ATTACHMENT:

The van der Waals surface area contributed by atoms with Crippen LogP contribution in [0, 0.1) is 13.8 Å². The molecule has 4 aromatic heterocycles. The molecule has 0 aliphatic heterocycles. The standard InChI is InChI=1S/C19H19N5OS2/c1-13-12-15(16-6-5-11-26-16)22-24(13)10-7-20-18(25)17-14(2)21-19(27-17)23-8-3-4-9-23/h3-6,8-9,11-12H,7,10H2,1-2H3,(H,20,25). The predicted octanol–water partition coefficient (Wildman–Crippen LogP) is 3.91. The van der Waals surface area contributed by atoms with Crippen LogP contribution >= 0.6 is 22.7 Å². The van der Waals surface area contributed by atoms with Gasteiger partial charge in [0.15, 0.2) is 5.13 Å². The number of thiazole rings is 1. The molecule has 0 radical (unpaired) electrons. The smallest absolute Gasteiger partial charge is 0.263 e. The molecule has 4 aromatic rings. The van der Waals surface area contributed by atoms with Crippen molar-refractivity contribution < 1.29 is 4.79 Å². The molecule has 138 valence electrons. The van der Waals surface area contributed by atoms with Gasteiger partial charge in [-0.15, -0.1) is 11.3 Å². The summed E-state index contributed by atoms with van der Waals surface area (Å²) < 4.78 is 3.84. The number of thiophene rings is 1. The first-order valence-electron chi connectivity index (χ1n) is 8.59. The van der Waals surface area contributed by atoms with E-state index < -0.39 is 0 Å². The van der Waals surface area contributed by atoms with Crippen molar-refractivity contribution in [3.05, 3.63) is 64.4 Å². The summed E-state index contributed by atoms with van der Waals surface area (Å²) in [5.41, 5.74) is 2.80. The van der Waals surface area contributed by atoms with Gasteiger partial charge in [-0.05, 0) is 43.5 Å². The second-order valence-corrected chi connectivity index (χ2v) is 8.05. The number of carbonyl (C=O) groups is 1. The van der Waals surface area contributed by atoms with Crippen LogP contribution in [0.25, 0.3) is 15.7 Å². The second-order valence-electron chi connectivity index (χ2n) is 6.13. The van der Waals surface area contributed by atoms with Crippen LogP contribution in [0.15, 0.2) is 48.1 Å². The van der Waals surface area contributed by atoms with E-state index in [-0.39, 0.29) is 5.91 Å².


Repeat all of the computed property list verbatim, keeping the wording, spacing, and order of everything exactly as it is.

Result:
The van der Waals surface area contributed by atoms with Crippen LogP contribution in [0, 0.1) is 13.8 Å². The molecule has 4 aromatic heterocycles. The molecule has 0 aliphatic heterocycles. The standard InChI is InChI=1S/C19H19N5OS2/c1-13-12-15(16-6-5-11-26-16)22-24(13)10-7-20-18(25)17-14(2)21-19(27-17)23-8-3-4-9-23/h3-6,8-9,11-12H,7,10H2,1-2H3,(H,20,25). The predicted octanol–water partition coefficient (Wildman–Crippen LogP) is 3.91. The van der Waals surface area contributed by atoms with Crippen LogP contribution >= 0.6 is 22.7 Å². The van der Waals surface area contributed by atoms with Gasteiger partial charge in [0.15, 0.2) is 5.13 Å². The number of thiazole rings is 1. The molecule has 0 radical (unpaired) electrons. The smallest absolute Gasteiger partial charge is 0.263 e. The molecule has 4 aromatic rings. The van der Waals surface area contributed by atoms with Crippen molar-refractivity contribution < 1.29 is 4.79 Å². The molecule has 138 valence electrons. The van der Waals surface area contributed by atoms with Gasteiger partial charge in [-0.15, -0.1) is 11.3 Å². The summed E-state index contributed by atoms with van der Waals surface area (Å²) < 4.78 is 3.84. The number of thiophene rings is 1. The first-order valence-electron chi connectivity index (χ1n) is 8.59. The van der Waals surface area contributed by atoms with E-state index < -0.39 is 0 Å². The van der Waals surface area contributed by atoms with Crippen molar-refractivity contribution in [3.05, 3.63) is 64.4 Å². The summed E-state index contributed by atoms with van der Waals surface area (Å²) in [5.41, 5.74) is 2.80. The van der Waals surface area contributed by atoms with Gasteiger partial charge in [-0.05, 0) is 43.5 Å². The second-order valence-corrected chi connectivity index (χ2v) is 8.05. The number of carbonyl (C=O) groups is 1. The van der Waals surface area contributed by atoms with Crippen LogP contribution in [0.25, 0.3) is 15.7 Å². The second-order valence-electron chi connectivity index (χ2n) is 6.13. The van der Waals surface area contributed by atoms with Crippen LogP contribution in [0.15, 0.2) is 48.1 Å². The van der Waals surface area contributed by atoms with E-state index in [-0.39, 0.29) is 5.91 Å².